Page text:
Blue Engine Records Announces Freedom, Justice, and Hope Performed by the Jazz at Lincoln Center Orchestra with Wynton Marsalis and Special Guest Bryan Stevenson

New York, NY (May 14, 2024) – Blue Engine Records proudly releases Freedom, Justice, and Hope, the live recording of Jazz at Lincoln Center’s multidisciplinary concert that contextualizes jazz within Black Americans’ pursuit of equality. Featuring the Jazz at Lincoln Center Orchestra with Wynton Marsalis in creative collaboration with social justice activist and founder of The Equal Justice Initiative Bryan Stevenson, the recording features new arrangements of some of the most important protest songs in jazz history and new works by featured guest artists Endea Owens and Josh Evans. On the occasion of Juneteenth (June 19, 2024), Freedom, Justice, and Hope will be available on digital streaming platforms on June 14. Pre-save the album here.

Exclusively on Freedom, Justice, and Hope, the Jazz at Lincoln Center Orchestra performs new arrangements of revered jazz songs: “Honeysuckle Rose,” composed by Fats Waller (1929); “We Shall Overcome” (1947) “Freedom Suite,” composed by Sonny Rollins (1958); and “Alabama,” composed by John Coltrane (1963). These songs are intermixed with Stevenson’s stirring monologues, which provide compelling commentary on American terrorism, disenfranchisement, and racial injustice while highlighting the history of fearless activism and incredible artistic creativity that defined the Civil Rights Movement. Freedom, Justice, and Hope also features Stevenson, an accomplished pianist, joining the Jazz at Lincoln Center Orchestra on “Honeysuckle Rose” and “We Shall Overcome.”

“Art and music have always been essential forces in the pursuit of justice in America. When Wynton reached out about doing this project, I believed we could really reinforce the idea that, together, art and music – especially jazz music – play a critical role in meaningfully engaging people in the multiple ways that the struggle for racial justice in America must continue,” said Bryan Stevenson, Equal Justice Initiative Founder. He continued, “Premiering music by emerging composers – including Josh Evans’ incredible composition informed by the 1919 Elaine Massacre in Hoop Spur, Phillips County, Arkansas, and Endea Owens’ compelling new piece honoring the life and legacy of Ida B. Wells – is precisely the kind of integration of art and justice that makes jazz a force for change. Adding to the recording, works by jazz masters like John Coltrane and Sonny Rollins, whose compositions confronted racial injustice in their lives, further elevate this unique musical experience.”

Freedom, Justice, and Hope features the Jazz at Lincoln Center Orchestra with Wynton Marsalis performing works, commissioned by Jazz at Lincoln Center, by two of jazz music’s emerging musicians and composers. “Elaine” by trumpeter Josh Evans, is informed by the 1919 Elaine Massacre in Hoop Spur, Phillips County, Arkansas.

Endea Owens, “Ida’s Crusade” is inspired by the life and work of Ida B. Wells (1862 – 1931) and Well’s crusade against the lynching and wrongful imprisonment of Black Americans.

The Freedom, Justice, and Hope concert took place in 2021 during the height of the modern-day social justice movement and in the midst of the COVID pandemic.

Track Listing:

Track Song Name Lenght
1 Introduction: A Less Glorious Story 4:48
2 The Freedom Suite: Movement I 6:23
3 Interlude: Exiles and Refugees 1:56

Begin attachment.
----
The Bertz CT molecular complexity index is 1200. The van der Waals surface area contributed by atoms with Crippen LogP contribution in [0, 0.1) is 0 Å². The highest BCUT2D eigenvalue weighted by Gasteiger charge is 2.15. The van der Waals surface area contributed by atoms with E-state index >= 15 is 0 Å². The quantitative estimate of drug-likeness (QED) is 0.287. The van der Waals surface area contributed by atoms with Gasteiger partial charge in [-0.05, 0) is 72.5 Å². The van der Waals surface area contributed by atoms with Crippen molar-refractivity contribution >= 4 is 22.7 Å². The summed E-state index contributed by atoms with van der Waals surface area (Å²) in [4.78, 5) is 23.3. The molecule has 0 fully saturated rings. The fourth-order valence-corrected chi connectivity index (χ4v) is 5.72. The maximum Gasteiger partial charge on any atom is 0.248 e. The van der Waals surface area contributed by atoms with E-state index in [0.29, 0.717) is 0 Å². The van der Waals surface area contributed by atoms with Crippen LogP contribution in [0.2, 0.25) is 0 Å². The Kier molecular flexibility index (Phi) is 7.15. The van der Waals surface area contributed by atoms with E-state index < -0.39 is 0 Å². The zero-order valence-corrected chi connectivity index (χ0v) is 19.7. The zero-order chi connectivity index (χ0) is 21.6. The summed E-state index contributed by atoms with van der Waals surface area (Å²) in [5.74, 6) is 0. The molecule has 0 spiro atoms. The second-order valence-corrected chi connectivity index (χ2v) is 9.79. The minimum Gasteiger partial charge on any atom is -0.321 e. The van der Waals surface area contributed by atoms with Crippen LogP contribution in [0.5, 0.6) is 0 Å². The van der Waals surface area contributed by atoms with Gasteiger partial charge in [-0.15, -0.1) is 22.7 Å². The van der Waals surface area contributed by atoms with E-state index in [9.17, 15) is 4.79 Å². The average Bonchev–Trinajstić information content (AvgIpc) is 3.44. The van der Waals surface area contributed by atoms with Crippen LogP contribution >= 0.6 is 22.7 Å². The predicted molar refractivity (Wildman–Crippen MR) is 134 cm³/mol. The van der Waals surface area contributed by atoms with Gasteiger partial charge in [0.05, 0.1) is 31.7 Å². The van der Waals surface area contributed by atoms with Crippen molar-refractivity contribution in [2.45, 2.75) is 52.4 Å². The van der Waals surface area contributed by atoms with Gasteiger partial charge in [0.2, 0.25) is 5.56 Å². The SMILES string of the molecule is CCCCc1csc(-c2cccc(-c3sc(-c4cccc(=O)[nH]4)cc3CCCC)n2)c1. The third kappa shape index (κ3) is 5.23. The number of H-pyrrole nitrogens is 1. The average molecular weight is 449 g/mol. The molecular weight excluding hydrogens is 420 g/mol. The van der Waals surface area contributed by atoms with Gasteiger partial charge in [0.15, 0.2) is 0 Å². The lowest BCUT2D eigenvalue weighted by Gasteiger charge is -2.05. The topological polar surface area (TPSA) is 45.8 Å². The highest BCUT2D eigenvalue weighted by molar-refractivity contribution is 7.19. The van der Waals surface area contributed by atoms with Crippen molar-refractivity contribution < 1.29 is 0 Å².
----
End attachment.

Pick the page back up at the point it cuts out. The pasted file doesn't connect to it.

4 Honeysuckle Rose 5:24
5 Interlude: Freedom Doesn’t Work Without Justice 4:24
6 Elaine 14:13
7 Interlude: Four Precious Little Girls 2:13
8 Alabama 5:25
9 Interlude: A Life of Truth-telling 3:00
10 Ida’s Crusade 8:01
11 Interlude: Change 3:03
12 Meditations on Integration 9:06
13 Conclusion: Something Better Waiting for Us 3:19
14 We Shall Overcome 5:13

Jazz at Lincoln Center Orchestra with Wynton Marsalis

Sherman Irby – alto and soprano saxophone
Ted Nash – alto and soprano saxophone, flute
Victor Goines – tenor saxophone, clarinet
Walter Blanding – tenor saxophone, clarinet
Paul Nedzela – baritone saxophone
Ryan Kisor – trumpet
Kenny Rampton – trumpet
Marcus Printup – trumpet
Wynton Marsalis – trumpet
Vincent Gardner – trombone
Chris Crenshaw – trombone
Elliot Mason – trombone
Dan Nimmer – piano
Carlos Henriquez – bass
Obed Calvaire – drums

Josh Evans – trumpet (track 3)
Endea Owens – bass (track 5)
Bryan Stevenson – spoken word (tracks 1, 3, 5, 7, 9, 11, & 13), piano (tracks 2 & 6)


About Blue Engine Records
Blue Engine Records, Jazz at Lincoln Center’s platform that makes its vast archive of recorded concerts available to jazz audiences everywhere, launched on June 30, 2015. Blue Engine Records releases new studio and live recordings as well as archival recordings from Jazz at Lincoln Center’s performance history that date back to 1987 and are part of the R. Theodore Ammon Archives and Music Library. Since the institution’s founding in 1987, each year’s programming is conceived and developed by Managing and Artistic Director Wynton Marsalis with a vision toward building a comprehensive library of iconic and wide-ranging compositions that, taken together, make up a canon of music. These archives include accurate, complete charts for the compositions – both old and new – performed each season. Coupled with consistently well-executed and recorded music performed by Marsalis and the Jazz at Lincoln Center Orchestra, this archive has grown to include thousands of songs from hundreds of concert dates. The launch of Blue Engine aligns with Jazz at Lincoln Center’s efforts to cultivate existing jazz fans worldwide and turn new audiences on to jazz. For more information on Blue Engine Records, visit

A very special thanks to Jody and John Arnhold for their extraordinary support of Jazz at Lincoln Center.

The Movado Group Foundation is The Official Timekeeper of Jazz at Lincoln Center.

« Previous Entry

Next Entry »